Susana Lungo’s face lit up with pride as she spoke about her organization’s successful path to USAID partnership as a local prime. Lungo is the Regional Executive Director of the Pan American Social Marketing Organization (PASMO), a Guatemalan organization that recently broke off from PSI, a large international nongovernmental organization, to become established as its own local entity.
“To be local means a lot to the staff,” said Lungo. “That sense of pride that we are the owners, we are responsible for the work, and the ones that are making the decisions. Having a direct relationship with USAID means a great deal for PASMO’s path forward.”
Having worked on HIV issues in the Latin America and Caribbean region for over 25 years as part of PSI, PASMO had steadily built its capacity to compete for USAID funding as a prime. Their time came in 2020 when USAID released a Request for Application (RFA) with eligibility criteria that limited the opportunity only to local entities. In September of that year, PASMO won the award from USAID to provide HIV services in five countries in the region: Guatemala, El Salvador, Honduras, Nicaragua, and Panama. PASMO works on identification and diagnosis to help people know their status, and it provides linkages to care for those who test positive for HIV. The organization’s approach is unique as it combines in-person field activities with online digital outreach to effect social behavior change and has created unique and important alliances with the private sector for the provision of HIV combination prevention services.
At USAID’s recent 4th Annual Global Health Local Partners Conference this November, I had the opportunity to sit down with Lungo and her colleague Dr. José Carlos Quiñónez, Strategic Alliances and Special Projects Regional Manager, to learn more about PASMO’s journey. During our discussion, Lungo and Quiñónez shared information about resources that helped PASMO on its path to partnership, challenges they faced along the way, and tips for new local entities interested in pursuing USAID funding.
The USAID Learning Lab website proved to be a helpful resource for PASMO. The platform houses a robust set of information, including details about the USAID program cycle, the partnership process, theories of change, monitoring and evaluation, and most importantly, examples and stories from other partners.
Having the opportunity to connect with others in the international development community has also been vital to PASMO’s success. PASMO participated in communities of practice in which members shared best practices and ideas on organizational capacity development. The members have shared experiences and have stayed connected through WhatsApp groups and other channels. “Being connected has been really helpful,” stated Lungo.
Additionally, regular USAID meetings such as the Annual Global Health Local Partners Conference have given PASMO a more powerful voice. “Being here for the first time as locals, in this meeting, is something that our team really appreciates,” said Quiñónez.
What were the challenges?
A key challenge for PASMO was putting a robust human resources structure in place with the capability and budget to compete with international organizations. International organizations have the ability to make better offers with higher salaries to local staff. Additionally, Lungo noted that, from the overall award money granted, “there is no specific budget designated for human resources.” This makes it more difficult for local organizations to have the ability to properly train and retain their key personnel.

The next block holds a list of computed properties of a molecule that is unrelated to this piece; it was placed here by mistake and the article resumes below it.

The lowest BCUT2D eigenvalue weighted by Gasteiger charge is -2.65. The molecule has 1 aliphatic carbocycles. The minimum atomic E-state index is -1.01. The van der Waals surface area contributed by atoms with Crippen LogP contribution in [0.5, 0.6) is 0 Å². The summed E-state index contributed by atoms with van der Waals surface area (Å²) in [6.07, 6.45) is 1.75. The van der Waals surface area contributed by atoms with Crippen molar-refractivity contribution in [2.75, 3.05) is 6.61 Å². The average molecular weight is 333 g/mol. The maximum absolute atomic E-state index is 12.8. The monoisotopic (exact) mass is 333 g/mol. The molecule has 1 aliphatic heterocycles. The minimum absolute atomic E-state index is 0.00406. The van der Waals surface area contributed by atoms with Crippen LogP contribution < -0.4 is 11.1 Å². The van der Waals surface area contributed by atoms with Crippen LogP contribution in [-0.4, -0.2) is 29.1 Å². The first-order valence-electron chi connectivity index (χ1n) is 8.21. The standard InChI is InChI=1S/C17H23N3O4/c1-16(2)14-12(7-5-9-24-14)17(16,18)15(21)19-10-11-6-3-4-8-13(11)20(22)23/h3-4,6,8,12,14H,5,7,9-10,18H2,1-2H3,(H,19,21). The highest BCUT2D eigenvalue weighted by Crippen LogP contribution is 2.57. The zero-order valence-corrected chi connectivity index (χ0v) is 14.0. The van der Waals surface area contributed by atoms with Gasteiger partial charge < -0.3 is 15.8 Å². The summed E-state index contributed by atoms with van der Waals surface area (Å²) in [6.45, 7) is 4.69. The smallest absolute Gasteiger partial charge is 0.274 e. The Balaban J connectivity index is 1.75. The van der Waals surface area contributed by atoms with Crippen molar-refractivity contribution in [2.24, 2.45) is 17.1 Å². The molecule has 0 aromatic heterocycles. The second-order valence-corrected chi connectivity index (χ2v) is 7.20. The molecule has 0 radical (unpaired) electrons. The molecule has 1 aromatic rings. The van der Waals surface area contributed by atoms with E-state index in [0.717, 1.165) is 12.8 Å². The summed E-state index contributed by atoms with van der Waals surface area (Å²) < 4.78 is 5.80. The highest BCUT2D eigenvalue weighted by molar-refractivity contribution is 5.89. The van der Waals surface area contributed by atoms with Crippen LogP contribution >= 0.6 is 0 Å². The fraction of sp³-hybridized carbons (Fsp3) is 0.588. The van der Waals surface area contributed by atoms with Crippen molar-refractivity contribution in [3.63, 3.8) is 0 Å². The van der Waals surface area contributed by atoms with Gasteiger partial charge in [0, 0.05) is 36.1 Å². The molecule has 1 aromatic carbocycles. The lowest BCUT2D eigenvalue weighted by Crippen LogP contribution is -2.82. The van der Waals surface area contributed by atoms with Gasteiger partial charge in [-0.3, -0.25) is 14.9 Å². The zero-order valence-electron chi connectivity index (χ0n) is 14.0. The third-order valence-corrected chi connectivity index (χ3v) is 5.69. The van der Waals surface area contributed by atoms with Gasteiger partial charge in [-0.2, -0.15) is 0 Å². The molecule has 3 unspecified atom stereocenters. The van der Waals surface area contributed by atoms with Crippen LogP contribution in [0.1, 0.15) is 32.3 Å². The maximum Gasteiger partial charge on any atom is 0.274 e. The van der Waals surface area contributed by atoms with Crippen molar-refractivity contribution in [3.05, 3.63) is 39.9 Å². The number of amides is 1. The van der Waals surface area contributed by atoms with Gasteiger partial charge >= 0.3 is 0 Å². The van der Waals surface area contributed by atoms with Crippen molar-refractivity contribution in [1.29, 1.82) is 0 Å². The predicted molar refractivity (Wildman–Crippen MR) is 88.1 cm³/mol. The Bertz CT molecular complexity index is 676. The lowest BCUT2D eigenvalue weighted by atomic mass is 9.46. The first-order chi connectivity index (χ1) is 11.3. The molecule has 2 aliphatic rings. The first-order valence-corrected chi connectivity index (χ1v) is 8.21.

Although partnership can take significant effort and can be challenging at times, Lungo reiterated that it is worthwhile and that, once an organization understands the process, things get easier. Lungo framed the benefits by referencing the big picture: “It’s good for our countries [for local partners to develop this capacity],” as the U.S. Government support will one day decrease and eventually stop. She emphasized that it’s important for local organizations to take on ownership of the work in their own countries.
Any tips for other potential local partners?
Lungo stressed the importance of communication in a partnership’s success, stating, “communication is key.” She said that it is critical to have a good working relationship with USAID staff at the in-country Mission. “This is a win-win relationship,” Lungo added. She stressed that if the local partner succeeds, USAID succeeds, so partners should be sure to connect with Agency staff at every step along the way.
Thanks to this proactive approach toward communication and PASMO’s persistence in advancing its capacity, the organization is seeing results across the region and is proud to be a USAID prime partner. In fact, in a sign of PASMO’s new trajectory, its former parent organization, PSI, is now serving as a sub-partner, supporting PASMO’s prime contract. The organization has come a long way, and with the commitment and passion shown by Lungo, Quiñónez, and the rest of the organization's staff, it aims to expand its development impact in the region.
Interested in becoming a USAID partner? Check out our Pre-Engagement Assessment to evaluate your organizational capacity and learn if your entity is ready to compete for USAID funding.